For the past 15 years I have played on an amateur men’s baseball team. The team primarily consists of current and ex-college baseball players. I started managing the team last year and still play occasionally even though I’m the old guy on the team.  I find that sports are a great counterbalance to having an office job. Having a competitive outlet is important. Anyone who has ever run a sports team knows the amount of time and effort that goes into it. If I’m going to put the time into it, I want to win!

Goal 10: Purchase Rental Property or Live-in Flip

This is by far the biggest stretch goal on the list. The reality is after paying off the mortgage, maxing out the 401(k), increasing charitable donations, and fixing up the house, there probably won’t be enough money to go around for this goal. However, I like setting lofty goals and wanted to add it to the list. This will probably be at the top of the list of goals again in 2019.

Honorable Mention: Learn to Play the Guitar

A couple years ago I was at my parent’s house and stumbled upon an electric guitar in their basement that belonged to my little brother. I grabbed the guitar and ended up picking up a copy of Rocksmith for PlayStation 4. Rocksmith is like Guitar Hero, except you play with a real guitar. Apparently many people have learned to play guitar this way. While I would like to learn to play the guitar, I’m just not sure the time will be there to put in the hours of practice to get good. Maybe this will make the list once I retire from managing the baseball team!

Summary

Many of these goals hinge on getting our mortgage paid off this year. If we are able to get the mortgage paid off by the summer, I’m really hoping we can jump right into getting our house fixed up. Then, who knows, maybe we’ll get lucky and find a real estate deal either as a live-in flip or rental property. On top of this all, 2018 should be life changing as we expect to welcome baby number two into our family mid-March. Cheers to a great 2018!

12 thoughts on “2018 Goals: Saying Goodbye to the Mortgage

  1. You are so close to that mortgage payoff!! That is seriously exciting news. And I love that the goal that follows is about ALSO making sure to share that money and up your charitable donations to go with it. I’m not at 10% yet either, but that number grows each year.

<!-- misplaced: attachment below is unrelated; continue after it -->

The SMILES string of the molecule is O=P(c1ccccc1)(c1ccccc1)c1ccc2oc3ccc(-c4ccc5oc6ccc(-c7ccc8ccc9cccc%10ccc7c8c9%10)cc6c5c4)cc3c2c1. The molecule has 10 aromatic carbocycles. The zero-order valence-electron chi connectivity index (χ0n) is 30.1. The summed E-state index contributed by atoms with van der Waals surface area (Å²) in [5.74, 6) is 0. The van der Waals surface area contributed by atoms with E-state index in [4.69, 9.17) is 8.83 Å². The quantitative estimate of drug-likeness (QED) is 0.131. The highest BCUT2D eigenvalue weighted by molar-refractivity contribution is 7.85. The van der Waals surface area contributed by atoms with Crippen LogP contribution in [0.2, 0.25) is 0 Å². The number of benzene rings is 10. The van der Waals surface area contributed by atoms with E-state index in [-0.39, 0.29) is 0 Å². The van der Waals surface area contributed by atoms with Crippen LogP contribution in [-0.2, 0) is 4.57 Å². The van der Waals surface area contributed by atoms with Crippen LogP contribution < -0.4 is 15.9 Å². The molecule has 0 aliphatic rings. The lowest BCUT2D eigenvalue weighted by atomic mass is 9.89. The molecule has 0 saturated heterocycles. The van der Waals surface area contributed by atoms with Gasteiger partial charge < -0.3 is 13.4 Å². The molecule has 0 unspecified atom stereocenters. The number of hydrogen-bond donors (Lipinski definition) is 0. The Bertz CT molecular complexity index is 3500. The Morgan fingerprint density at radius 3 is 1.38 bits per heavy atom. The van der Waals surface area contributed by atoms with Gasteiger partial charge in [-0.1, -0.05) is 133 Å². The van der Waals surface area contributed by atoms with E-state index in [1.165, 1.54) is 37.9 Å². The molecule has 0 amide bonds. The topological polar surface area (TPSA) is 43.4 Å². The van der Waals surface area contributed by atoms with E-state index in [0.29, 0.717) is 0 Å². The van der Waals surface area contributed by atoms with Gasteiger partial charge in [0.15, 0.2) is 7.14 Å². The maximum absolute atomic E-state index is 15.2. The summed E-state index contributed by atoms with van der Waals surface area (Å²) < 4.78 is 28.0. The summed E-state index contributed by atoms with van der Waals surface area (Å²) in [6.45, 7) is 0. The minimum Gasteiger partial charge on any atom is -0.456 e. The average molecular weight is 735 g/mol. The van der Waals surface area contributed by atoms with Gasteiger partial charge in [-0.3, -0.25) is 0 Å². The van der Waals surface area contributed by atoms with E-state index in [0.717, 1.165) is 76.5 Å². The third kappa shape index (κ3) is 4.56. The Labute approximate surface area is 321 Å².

1. Thank you! We’ve been paying down the mortgage so long I don’t know what we’re going to do when it actually happens.

      On giving, one thing we’re going to do is put a percentage or two aside each month for fun giving. Leaving a big restaurant tip, paying for someone’s groceries, donating to a go gofundme page, etc. It should be fun!

    2. I agree. It is one of several motivators for wanting my family to stay out of debt until we buy a house. Even then we want to pay it off in less than 15-years. We don’t do 10% either but like you guys inch it up every year. These are all wonderful goals. I am enjoying hearing about your family’s progress and values. You guys are great.

    1. Thanks! It has been a long journey to get to $31,000. We’re so close yet so far away.

      I definitely recommend getting goals down on paper. It’s has been a game changer for us.

  2. What an awesome list of goals. I should take a lead out of your book and target debt repayment like you do. I like that you’ve also thrown in a couple of stretch goals.

    Like you, I’ve got a (bass) guitar that I want to learn to play. Do you know if Rocksmith has a bass option? It would be awesome to gamify my learning.

    1. Thank you! I do believe that bass guitar is an option in Rocksmith. Now it’s probably debatable if Rocksmith is the best way to learn guitar. However, it is fun!

  3. I like these goals a lot. They are very well balanced and if achieved, or even half achieved, you will leave 2018 on much better footing than you entered. Best of luck on your baseball championship goal. By the way, do you have a link to an article where you describe your mortgage payback strategy?

    Bert

    1. Hi Bert – Thanks for reading. Here’s a link that best describes our mortgage payback strategy. https://financialpilgrimage.com/2017/11/12/should-we-pay-off-our-mortgage/

      Our strategy has been relatively straight forward. The one thing we’ve done really well is minimize lifestyle inflation. By doing so, we’ve been able to snowball more money towards the mortgage after paying off student loans, cars, and other debt. When we’ve been fortunate to receive raises at work, we have put the majority of it towards debt instead of increasing our lifestyle or buying more stuff.

Leave a Reply